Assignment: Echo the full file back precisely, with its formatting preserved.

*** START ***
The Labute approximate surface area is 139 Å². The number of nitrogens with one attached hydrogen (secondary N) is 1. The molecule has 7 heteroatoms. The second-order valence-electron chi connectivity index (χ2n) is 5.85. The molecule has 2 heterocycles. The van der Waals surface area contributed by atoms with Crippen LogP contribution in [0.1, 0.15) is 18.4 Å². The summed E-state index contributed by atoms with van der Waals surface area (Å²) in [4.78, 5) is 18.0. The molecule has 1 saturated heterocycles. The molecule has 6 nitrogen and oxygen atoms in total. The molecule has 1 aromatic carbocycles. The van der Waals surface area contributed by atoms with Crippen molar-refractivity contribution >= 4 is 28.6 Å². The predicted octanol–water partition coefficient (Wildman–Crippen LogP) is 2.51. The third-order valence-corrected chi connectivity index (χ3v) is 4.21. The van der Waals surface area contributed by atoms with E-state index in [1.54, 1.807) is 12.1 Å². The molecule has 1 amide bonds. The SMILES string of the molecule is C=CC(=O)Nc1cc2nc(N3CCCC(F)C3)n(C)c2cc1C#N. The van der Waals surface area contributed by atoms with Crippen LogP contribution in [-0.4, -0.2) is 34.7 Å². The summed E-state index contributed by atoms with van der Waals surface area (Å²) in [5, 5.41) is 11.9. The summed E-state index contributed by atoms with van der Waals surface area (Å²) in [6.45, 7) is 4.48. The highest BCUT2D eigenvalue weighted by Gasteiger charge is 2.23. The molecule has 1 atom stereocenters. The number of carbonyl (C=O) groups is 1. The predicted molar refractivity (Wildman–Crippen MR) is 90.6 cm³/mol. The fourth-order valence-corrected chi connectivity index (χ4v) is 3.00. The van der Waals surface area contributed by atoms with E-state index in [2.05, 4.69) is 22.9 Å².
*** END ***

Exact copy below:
The Labute approximate surface area is 139 Å². The number of nitrogens with one attached hydrogen (secondary N) is 1. The molecule has 7 heteroatoms. The second-order valence-electron chi connectivity index (χ2n) is 5.85. The molecule has 2 heterocycles. The van der Waals surface area contributed by atoms with Crippen LogP contribution in [0.1, 0.15) is 18.4 Å². The summed E-state index contributed by atoms with van der Waals surface area (Å²) in [4.78, 5) is 18.0. The molecule has 1 saturated heterocycles. The molecule has 6 nitrogen and oxygen atoms in total. The molecule has 1 aromatic carbocycles. The van der Waals surface area contributed by atoms with Crippen molar-refractivity contribution >= 4 is 28.6 Å². The predicted octanol–water partition coefficient (Wildman–Crippen LogP) is 2.51. The third-order valence-corrected chi connectivity index (χ3v) is 4.21. The van der Waals surface area contributed by atoms with E-state index in [1.54, 1.807) is 12.1 Å². The molecule has 1 amide bonds. The SMILES string of the molecule is C=CC(=O)Nc1cc2nc(N3CCCC(F)C3)n(C)c2cc1C#N. The van der Waals surface area contributed by atoms with Crippen LogP contribution in [-0.4, -0.2) is 34.7 Å². The summed E-state index contributed by atoms with van der Waals surface area (Å²) in [5, 5.41) is 11.9. The summed E-state index contributed by atoms with van der Waals surface area (Å²) in [6.45, 7) is 4.48. The highest BCUT2D eigenvalue weighted by Gasteiger charge is 2.23. The molecule has 1 atom stereocenters. The number of carbonyl (C=O) groups is 1. The predicted molar refractivity (Wildman–Crippen MR) is 90.6 cm³/mol. The fourth-order valence-corrected chi connectivity index (χ4v) is 3.00. The van der Waals surface area contributed by atoms with E-state index in [2.05, 4.69) is 22.9 Å².